Sunday, January 13, 2008

Benjamin A. Burdett 1835 - 1921

Benjamin Apling Burdette, my great-grandfather, was born 23 December 1835 in DeKalb County, Georgia. He was the son of James W. Burdett and Alice (Ealcey) Falkner.

When he was a young boy, his father moved the family from Georgia to Randolph County, Alabama, and settled along the Talapoosa River, near Fox Creek, an area not far from Wedowee. His father was a farmer, and raised his son Benjamin as one too.

On January 4, 1855, Benjamin married Millie Elizabeth Hood, at the Missionary Baptist Church, and settled in nearby Lanette. Millie was the daughter of Josa Hood and Harriett S. Robertson.

When the Civil War broke out, Benjamin enlisted in Montgomery, Alabama with his two brothers Samuel Monroe and Littleton J. in the 13th Alabama Co. E. He soon left a wife and three small children, and would not return until four years later.

Along with his two brother's he served with several cousins, a brother-in-law and neighbors. The 13th saw action during the Williamsburg, Siege of Yorktown, followed by Seven Pines, Cold Harbor and Fredericksburg.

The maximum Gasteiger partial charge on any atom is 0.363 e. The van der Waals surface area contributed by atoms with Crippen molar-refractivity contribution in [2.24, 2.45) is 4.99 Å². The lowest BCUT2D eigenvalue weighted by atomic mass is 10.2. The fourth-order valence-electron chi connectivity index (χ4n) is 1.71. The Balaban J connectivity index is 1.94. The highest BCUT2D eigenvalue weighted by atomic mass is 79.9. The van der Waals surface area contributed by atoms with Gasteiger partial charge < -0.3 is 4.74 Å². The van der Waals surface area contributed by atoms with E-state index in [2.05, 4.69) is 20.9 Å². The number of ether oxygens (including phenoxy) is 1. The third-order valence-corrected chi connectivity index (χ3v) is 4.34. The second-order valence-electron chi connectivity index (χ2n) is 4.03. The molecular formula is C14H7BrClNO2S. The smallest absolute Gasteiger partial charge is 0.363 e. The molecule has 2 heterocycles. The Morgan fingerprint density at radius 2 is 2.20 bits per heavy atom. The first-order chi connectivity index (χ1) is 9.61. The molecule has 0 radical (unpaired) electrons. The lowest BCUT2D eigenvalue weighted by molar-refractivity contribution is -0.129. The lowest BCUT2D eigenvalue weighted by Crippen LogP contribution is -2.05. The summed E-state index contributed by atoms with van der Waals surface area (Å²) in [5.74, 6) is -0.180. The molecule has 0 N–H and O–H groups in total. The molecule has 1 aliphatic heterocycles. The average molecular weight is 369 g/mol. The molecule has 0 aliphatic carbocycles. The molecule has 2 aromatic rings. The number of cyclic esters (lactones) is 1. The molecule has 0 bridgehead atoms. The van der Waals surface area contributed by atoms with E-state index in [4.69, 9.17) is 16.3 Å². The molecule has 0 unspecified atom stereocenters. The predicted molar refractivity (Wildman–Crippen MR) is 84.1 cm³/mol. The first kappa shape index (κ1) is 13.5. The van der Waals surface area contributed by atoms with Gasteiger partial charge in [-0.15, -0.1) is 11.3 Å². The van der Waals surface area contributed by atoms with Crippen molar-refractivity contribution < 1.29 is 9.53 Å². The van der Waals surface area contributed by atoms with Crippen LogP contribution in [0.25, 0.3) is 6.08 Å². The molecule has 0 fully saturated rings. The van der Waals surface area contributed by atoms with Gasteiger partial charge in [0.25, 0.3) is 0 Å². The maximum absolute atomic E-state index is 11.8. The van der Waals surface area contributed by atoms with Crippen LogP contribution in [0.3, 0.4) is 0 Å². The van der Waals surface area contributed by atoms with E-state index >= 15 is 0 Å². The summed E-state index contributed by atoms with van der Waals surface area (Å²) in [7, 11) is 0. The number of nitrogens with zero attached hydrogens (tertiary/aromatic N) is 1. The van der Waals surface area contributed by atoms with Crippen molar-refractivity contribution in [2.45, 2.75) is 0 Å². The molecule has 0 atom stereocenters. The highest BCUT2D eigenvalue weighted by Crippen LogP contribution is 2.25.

During the Maryland Campaign he was atop South Mountain, and followed the next day at the Battle of Sharpsburg (Antietam). During the battle of Sharpsburg, Benjamin was in Miller's Cornfield and along the fence line at Bloody Lane, two areas of massive fighting and casulities. It was during this battle, both of his brother's sustained severe gunshot wounds. Littleton J. would succumb from his wounds four months later in a Hagerstown, Maryland military hospital. He is buried within the confines of the Rose Hill Cemetery in Hagerstown, in the Confederate section.